The following is a summary of information received from the Electoral Census office regarding elections for local Council and European Parliament elections in May 2019

On 26 May 2019 European Union (EU) voters EU citizens may vote in Council (Town Hall) and European Parliament elections in Spain if they express their intent to do so. The deadline to confirm your intention to vote in Spain ends on 30 January 2019.

To be clea,r nationals from EU countries living in Spain and from those countries who have signed an Accord with reciprocal rights have that right to vote.   The national office has sent this information to local Town Halls:Residents from EU member states:Residents of EU member states resident here in Spain who meet the standard requirements to vote (age, etc.) have the right to participate in local and European elections here in Spain.

Although the United Kingdom has expressed its intent to leave the EU on 30 March 2019, the Electoral Census Office (ECO) has not excluded its citizens from the electoral roll for the municipal elections, as well as for the European Parliament elections. However, their inclusion will cease to have effect if the United Kingdom leaves the EU on 30 March 2019.

EU nationals resident in Adeje

In the coming weeks the Electoral Census Office will send a written notice/letter to EU citizens resident here.  In general these will be sent to EU citizens on the ‘Padrón’ (resident register) but who have not voted in the past nor have signed the formal declaration of their desire to be on the census. The letter should include a formula whereby people can indicate online their intention to vote.  Alternatively you can call into the Adeje Town Hall and sign the relevant paperwork there.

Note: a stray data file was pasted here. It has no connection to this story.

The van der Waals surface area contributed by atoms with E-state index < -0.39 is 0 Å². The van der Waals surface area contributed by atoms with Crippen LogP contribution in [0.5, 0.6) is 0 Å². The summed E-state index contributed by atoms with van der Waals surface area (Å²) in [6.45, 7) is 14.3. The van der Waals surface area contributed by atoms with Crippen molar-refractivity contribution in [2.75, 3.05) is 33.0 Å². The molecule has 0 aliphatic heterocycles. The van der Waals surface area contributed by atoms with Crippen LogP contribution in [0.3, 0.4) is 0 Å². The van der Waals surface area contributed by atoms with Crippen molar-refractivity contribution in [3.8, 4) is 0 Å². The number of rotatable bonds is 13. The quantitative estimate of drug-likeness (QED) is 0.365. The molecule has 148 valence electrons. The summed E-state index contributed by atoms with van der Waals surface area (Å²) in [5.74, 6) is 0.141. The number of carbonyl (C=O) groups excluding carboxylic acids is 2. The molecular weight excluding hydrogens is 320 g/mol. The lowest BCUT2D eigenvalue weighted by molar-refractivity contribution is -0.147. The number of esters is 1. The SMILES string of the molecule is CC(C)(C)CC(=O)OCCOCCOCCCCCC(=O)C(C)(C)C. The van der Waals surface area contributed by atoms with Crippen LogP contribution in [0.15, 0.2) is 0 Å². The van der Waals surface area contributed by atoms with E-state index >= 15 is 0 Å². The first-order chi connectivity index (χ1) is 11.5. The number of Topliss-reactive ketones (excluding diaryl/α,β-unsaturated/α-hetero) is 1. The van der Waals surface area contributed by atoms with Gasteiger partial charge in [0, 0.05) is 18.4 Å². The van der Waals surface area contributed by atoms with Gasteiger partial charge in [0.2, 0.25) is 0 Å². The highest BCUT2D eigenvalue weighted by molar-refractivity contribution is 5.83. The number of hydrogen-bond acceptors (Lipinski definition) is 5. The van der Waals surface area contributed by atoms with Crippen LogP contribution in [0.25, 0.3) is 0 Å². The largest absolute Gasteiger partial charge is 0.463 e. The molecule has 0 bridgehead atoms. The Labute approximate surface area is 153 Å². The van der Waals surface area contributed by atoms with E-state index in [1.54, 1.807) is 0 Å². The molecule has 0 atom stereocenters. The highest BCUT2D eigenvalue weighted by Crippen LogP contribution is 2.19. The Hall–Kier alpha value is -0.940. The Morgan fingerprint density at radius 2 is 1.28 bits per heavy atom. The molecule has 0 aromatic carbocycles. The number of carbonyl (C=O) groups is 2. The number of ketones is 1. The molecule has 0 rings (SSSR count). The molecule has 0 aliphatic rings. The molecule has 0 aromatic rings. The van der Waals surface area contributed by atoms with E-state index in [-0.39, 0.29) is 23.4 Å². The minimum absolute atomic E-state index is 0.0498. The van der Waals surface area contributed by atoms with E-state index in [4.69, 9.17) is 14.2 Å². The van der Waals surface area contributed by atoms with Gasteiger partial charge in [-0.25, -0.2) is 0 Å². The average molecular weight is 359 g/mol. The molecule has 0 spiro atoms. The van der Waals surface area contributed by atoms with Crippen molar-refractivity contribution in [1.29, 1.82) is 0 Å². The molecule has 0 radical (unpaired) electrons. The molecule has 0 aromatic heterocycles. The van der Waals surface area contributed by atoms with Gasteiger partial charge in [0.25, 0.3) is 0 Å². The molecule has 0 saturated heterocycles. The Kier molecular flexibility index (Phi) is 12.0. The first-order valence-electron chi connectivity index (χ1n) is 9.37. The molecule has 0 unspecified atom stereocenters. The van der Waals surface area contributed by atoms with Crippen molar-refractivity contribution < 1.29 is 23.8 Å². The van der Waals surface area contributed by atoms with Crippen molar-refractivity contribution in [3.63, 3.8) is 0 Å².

You can also use your NIE number to sign up online on though you will need an electronic certificate to use this method, or use the special CTT (telematics communication number that is in the letter that you have received from the Census office), or you can send your signed intent to vote by post to the Census office – follow the instructions in the letter.
Those already registered in the electoral roll after having expressed their intent to vote in Spain maintain their voter status and shouldn’t need to make a new declaration, until they request their removal or cease to reside in Spain.
All this is assuming you are already on the local Padrón.  If not, you have until January 30th 2019 to register both as a resident and a voter.

Nationals resident in Adeje from countries with a reciprocal voting Accord

If you are resident in Adeje and from a non-EU country but one that has a reciprocal voting agreement with Spain and you meet the standard voting requirements, you can ask to be on the census for the May 2019 local elections. Countries that currently have such an agreement are Bolivia, Cape Verde, Chile, Colombia, Korea, Ecuador,Iceland, Norway, New Zealand, Paraguay, Peru and Trinidad and Tobago.

General voting requirements

The general voting requirements for all those who wish to vote are:

  •  That you are over 18 years of age and haven’t had your official right to vote take away
  • That you are on the Adeje ‘Padrón’ (resident register)
  • That you have authorised Spanish residency
  • That you have lived legally in Spain for the requisite time depending on the agreement with your country of origin. If required a certificate can be obtained from the National Police offices.